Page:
In order for this family to truly be what you need to change the world, consider the following four characteristics. These are not meant to be the definition of a church, but these must be included if this is going to work in the long term.
First, there must be commitment. This is not a situation where you can just show up when you want, give according to your mood, and serve however you feel led. There are expectations that become priorities in your life. You are counted on. Your engagement is required. At specific times and for specific events. You will re-orient your life around this family and it's God-given mission. You are committed to this group of people, and you will not abandon them when relationships become difficult, when you don't get to use your gifts as you desire, or when you've found a better group. This ceases to be about you and your needs, and you realize you are in something for the long haul that is bigger than you. Of course, you may eventually leave -- but you will be sent out intentionally for the sake of the Kingdom, not simply wander off to a new thing.
Secondly, there must be leadership. The New Testament church is led by elders. This is family language. It speaks to the maturity and experience of those who lead. This is no random, unstructured group of friends. Families have moms and dads. There is order. There are different roles that must be filled. There are those who have been given responsibility for the family -- though in another sense all are responsible together. Yes, there is equality of value and equality of belonging. Absolutely. This is essential! But not everyone has the same role or exercises the same authority. This is also key. Study the New Testament, and you can't miss this.
Many of you have mentors and teachers that are wonderful and whom you greatly respect. They care for you and support you and encourage you. But they only know, for the most part, what you tell them. I'm sure you're honest and open, but it's still just your perspective. They do have the insight of the Holy Spirit, which is truly powerful. But still, mentors and teachers are different from fathers and mothers. God has made you for family. Fathers and mothers are those who see your messy bedroom and know what time you got home last night. They know if you are lazy or diligent, reliable or flaky. And they still love you and believe in you.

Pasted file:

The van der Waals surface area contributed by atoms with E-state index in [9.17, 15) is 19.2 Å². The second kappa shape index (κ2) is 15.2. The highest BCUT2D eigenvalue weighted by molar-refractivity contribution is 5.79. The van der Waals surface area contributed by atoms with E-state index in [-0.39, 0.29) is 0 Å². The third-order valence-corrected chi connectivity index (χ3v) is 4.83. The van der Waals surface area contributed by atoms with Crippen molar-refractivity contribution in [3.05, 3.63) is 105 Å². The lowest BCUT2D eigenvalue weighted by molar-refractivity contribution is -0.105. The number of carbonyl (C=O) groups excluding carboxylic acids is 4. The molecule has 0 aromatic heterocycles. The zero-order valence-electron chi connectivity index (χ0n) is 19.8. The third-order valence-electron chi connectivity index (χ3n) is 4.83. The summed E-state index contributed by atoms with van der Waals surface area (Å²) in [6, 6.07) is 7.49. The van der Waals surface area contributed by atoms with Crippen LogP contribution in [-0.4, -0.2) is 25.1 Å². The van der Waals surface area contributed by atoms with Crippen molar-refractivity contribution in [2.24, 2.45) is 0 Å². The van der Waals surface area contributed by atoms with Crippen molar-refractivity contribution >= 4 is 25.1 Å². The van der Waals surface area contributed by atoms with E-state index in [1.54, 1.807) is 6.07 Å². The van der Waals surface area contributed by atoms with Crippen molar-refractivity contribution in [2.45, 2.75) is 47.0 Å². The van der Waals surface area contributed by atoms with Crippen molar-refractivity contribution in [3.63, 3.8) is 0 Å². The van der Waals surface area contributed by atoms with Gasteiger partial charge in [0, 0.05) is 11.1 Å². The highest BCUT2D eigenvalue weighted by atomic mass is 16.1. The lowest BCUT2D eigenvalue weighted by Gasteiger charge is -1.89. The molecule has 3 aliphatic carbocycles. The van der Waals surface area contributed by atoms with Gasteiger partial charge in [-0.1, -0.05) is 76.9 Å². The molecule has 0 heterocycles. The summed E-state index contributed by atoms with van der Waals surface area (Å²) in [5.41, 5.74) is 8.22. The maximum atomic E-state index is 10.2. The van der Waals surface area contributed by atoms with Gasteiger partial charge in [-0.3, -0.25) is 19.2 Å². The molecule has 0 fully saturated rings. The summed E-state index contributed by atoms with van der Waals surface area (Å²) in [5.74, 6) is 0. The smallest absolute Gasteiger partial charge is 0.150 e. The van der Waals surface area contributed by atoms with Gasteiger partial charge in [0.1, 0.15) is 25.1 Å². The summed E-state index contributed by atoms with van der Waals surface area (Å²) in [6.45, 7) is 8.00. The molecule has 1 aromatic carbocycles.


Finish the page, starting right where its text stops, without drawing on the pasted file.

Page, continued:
Thirdly, there must be submission. You are called to entrust yourself to this family. They must be able to hold you accountable, and even to discipline you when needed. They can correct and rebuke, and you are committed to humbly submitting. Of course, this is a mutual submission. You are part of the group that the others are submitting to as well. Even leaders -- especially leaders -- submit to the group as a whole, and can be called to account.
I serve in leadership with a group of elders in a local church. Although I am the senior leader in the group, I am submitted to the others. I promise them, for example, that I will not leave the church to pursue a different ministry or vocation or location, unless the elders agree with me that this is what God is calling me to do. Does that feel risky? Absolutely. I'm trusting my life to them! But in reality they are my safety net. They will not allow me to jump ship based on anything less than God's call. I need that.
Finally, I urge you to ensure there is a common purpose. You are committed, there is leadership, and you are submitted because there is something bigger than you at stake. All of you are unified in the conviction that this family exists, not to just care for and love one another, but to make the gospel known and to invite in and welcome the Father's lost ones. You are determined to find your mission together, and to pursue it with all your heart. You submit individual dreams and aspirations, only to see them enlarged as you throw them in the mix with everyone else's. You are "striving together as one for the faith of the gospel." (Phil 1:27).
So, attach yourself to a local church. Remember that your church is more a matter of a calling than a choice. It is more about service than preference. Let your roots go down deep in the good soil of spiritual family. Don't settle for a church to attend. Find a family to join. Take the risk. Please.
Write something about yourself. No need to be fancy, just an overview.